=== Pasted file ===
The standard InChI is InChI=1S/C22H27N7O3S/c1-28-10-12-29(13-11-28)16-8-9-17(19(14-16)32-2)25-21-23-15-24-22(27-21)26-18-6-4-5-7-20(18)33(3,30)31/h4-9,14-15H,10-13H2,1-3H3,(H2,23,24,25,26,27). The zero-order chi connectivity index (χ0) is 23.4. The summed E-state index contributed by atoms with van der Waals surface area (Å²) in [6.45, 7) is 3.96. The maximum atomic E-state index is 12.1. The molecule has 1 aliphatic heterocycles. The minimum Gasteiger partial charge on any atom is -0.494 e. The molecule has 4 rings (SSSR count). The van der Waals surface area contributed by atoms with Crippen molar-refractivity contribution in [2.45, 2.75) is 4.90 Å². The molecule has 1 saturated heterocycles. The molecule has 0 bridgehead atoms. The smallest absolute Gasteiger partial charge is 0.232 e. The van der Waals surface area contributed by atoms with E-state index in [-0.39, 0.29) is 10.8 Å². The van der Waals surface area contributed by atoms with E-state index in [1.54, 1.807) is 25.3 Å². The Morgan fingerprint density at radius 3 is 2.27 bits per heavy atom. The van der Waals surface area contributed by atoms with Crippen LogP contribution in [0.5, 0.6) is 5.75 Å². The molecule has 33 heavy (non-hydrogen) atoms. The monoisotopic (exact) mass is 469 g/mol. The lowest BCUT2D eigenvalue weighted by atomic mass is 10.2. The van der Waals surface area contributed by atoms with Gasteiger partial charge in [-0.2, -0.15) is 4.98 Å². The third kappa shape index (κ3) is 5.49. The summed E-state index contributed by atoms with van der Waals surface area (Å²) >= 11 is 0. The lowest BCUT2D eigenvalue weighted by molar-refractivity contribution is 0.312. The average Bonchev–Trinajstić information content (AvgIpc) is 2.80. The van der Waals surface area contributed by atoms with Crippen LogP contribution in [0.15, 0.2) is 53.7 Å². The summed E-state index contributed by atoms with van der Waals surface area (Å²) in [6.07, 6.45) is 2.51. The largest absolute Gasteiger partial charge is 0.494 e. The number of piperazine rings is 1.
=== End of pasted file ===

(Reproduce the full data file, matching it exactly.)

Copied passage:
The standard InChI is InChI=1S/C22H27N7O3S/c1-28-10-12-29(13-11-28)16-8-9-17(19(14-16)32-2)25-21-23-15-24-22(27-21)26-18-6-4-5-7-20(18)33(3,30)31/h4-9,14-15H,10-13H2,1-3H3,(H2,23,24,25,26,27). The zero-order chi connectivity index (χ0) is 23.4. The summed E-state index contributed by atoms with van der Waals surface area (Å²) in [6.45, 7) is 3.96. The maximum atomic E-state index is 12.1. The molecule has 1 aliphatic heterocycles. The minimum Gasteiger partial charge on any atom is -0.494 e. The molecule has 4 rings (SSSR count). The van der Waals surface area contributed by atoms with Crippen molar-refractivity contribution in [2.45, 2.75) is 4.90 Å². The molecule has 1 saturated heterocycles. The molecule has 0 bridgehead atoms. The smallest absolute Gasteiger partial charge is 0.232 e. The van der Waals surface area contributed by atoms with E-state index in [-0.39, 0.29) is 10.8 Å². The van der Waals surface area contributed by atoms with E-state index in [1.54, 1.807) is 25.3 Å². The Morgan fingerprint density at radius 3 is 2.27 bits per heavy atom. The van der Waals surface area contributed by atoms with Crippen LogP contribution in [0.5, 0.6) is 5.75 Å². The molecule has 33 heavy (non-hydrogen) atoms. The monoisotopic (exact) mass is 469 g/mol. The lowest BCUT2D eigenvalue weighted by atomic mass is 10.2. The van der Waals surface area contributed by atoms with Gasteiger partial charge in [-0.2, -0.15) is 4.98 Å². The third kappa shape index (κ3) is 5.49. The summed E-state index contributed by atoms with van der Waals surface area (Å²) >= 11 is 0. The lowest BCUT2D eigenvalue weighted by molar-refractivity contribution is 0.312. The average Bonchev–Trinajstić information content (AvgIpc) is 2.80. The van der Waals surface area contributed by atoms with Crippen LogP contribution in [0.15, 0.2) is 53.7 Å². The summed E-state index contributed by atoms with van der Waals surface area (Å²) in [6.07, 6.45) is 2.51. The largest absolute Gasteiger partial charge is 0.494 e. The number of piperazine rings is 1.